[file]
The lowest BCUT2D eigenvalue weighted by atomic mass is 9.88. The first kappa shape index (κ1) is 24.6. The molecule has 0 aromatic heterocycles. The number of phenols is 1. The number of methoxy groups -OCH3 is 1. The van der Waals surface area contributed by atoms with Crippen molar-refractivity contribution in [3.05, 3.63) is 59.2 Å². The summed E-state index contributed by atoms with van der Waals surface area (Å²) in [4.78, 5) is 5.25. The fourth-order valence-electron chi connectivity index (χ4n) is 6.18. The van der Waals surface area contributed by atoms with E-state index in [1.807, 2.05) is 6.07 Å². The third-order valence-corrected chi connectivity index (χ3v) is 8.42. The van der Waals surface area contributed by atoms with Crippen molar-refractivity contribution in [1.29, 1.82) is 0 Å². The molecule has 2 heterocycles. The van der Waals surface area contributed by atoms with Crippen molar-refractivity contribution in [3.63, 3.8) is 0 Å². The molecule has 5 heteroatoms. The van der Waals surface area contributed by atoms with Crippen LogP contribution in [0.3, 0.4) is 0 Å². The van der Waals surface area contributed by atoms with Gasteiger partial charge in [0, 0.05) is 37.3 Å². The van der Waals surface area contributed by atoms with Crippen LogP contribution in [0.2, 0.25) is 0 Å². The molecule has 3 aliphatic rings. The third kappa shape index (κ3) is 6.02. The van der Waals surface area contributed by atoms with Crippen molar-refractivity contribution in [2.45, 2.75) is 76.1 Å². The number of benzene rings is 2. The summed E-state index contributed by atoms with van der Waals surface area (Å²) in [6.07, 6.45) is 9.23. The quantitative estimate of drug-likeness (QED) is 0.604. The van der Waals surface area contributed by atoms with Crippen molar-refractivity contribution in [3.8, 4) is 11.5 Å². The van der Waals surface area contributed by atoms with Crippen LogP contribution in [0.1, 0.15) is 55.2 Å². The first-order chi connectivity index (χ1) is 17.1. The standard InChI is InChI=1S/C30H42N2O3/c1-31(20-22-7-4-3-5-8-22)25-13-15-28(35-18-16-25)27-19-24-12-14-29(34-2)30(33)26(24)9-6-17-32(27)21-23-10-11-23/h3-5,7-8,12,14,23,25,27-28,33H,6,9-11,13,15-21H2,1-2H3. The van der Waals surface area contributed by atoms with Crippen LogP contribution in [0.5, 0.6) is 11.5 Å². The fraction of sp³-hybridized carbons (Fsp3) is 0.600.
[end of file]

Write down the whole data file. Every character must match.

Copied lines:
The lowest BCUT2D eigenvalue weighted by atomic mass is 9.88. The first kappa shape index (κ1) is 24.6. The molecule has 0 aromatic heterocycles. The number of phenols is 1. The number of methoxy groups -OCH3 is 1. The van der Waals surface area contributed by atoms with Crippen molar-refractivity contribution in [3.05, 3.63) is 59.2 Å². The summed E-state index contributed by atoms with van der Waals surface area (Å²) in [4.78, 5) is 5.25. The fourth-order valence-electron chi connectivity index (χ4n) is 6.18. The van der Waals surface area contributed by atoms with E-state index in [1.807, 2.05) is 6.07 Å². The third-order valence-corrected chi connectivity index (χ3v) is 8.42. The van der Waals surface area contributed by atoms with Crippen molar-refractivity contribution in [1.29, 1.82) is 0 Å². The molecule has 2 heterocycles. The van der Waals surface area contributed by atoms with Crippen molar-refractivity contribution in [3.63, 3.8) is 0 Å². The molecule has 5 heteroatoms. The van der Waals surface area contributed by atoms with Crippen LogP contribution in [0.3, 0.4) is 0 Å². The van der Waals surface area contributed by atoms with Gasteiger partial charge in [0, 0.05) is 37.3 Å². The van der Waals surface area contributed by atoms with Crippen LogP contribution in [0.2, 0.25) is 0 Å². The molecule has 3 aliphatic rings. The third kappa shape index (κ3) is 6.02. The van der Waals surface area contributed by atoms with Crippen molar-refractivity contribution in [2.45, 2.75) is 76.1 Å². The number of benzene rings is 2. The summed E-state index contributed by atoms with van der Waals surface area (Å²) in [6.07, 6.45) is 9.23. The quantitative estimate of drug-likeness (QED) is 0.604. The van der Waals surface area contributed by atoms with Crippen molar-refractivity contribution in [3.8, 4) is 11.5 Å². The van der Waals surface area contributed by atoms with Crippen LogP contribution in [0.1, 0.15) is 55.2 Å². The first-order chi connectivity index (χ1) is 17.1. The standard InChI is InChI=1S/C30H42N2O3/c1-31(20-22-7-4-3-5-8-22)25-13-15-28(35-18-16-25)27-19-24-12-14-29(34-2)30(33)26(24)9-6-17-32(27)21-23-10-11-23/h3-5,7-8,12,14,23,25,27-28,33H,6,9-11,13,15-21H2,1-2H3. The van der Waals surface area contributed by atoms with Crippen LogP contribution in [0.5, 0.6) is 11.5 Å². The fraction of sp³-hybridized carbons (Fsp3) is 0.600.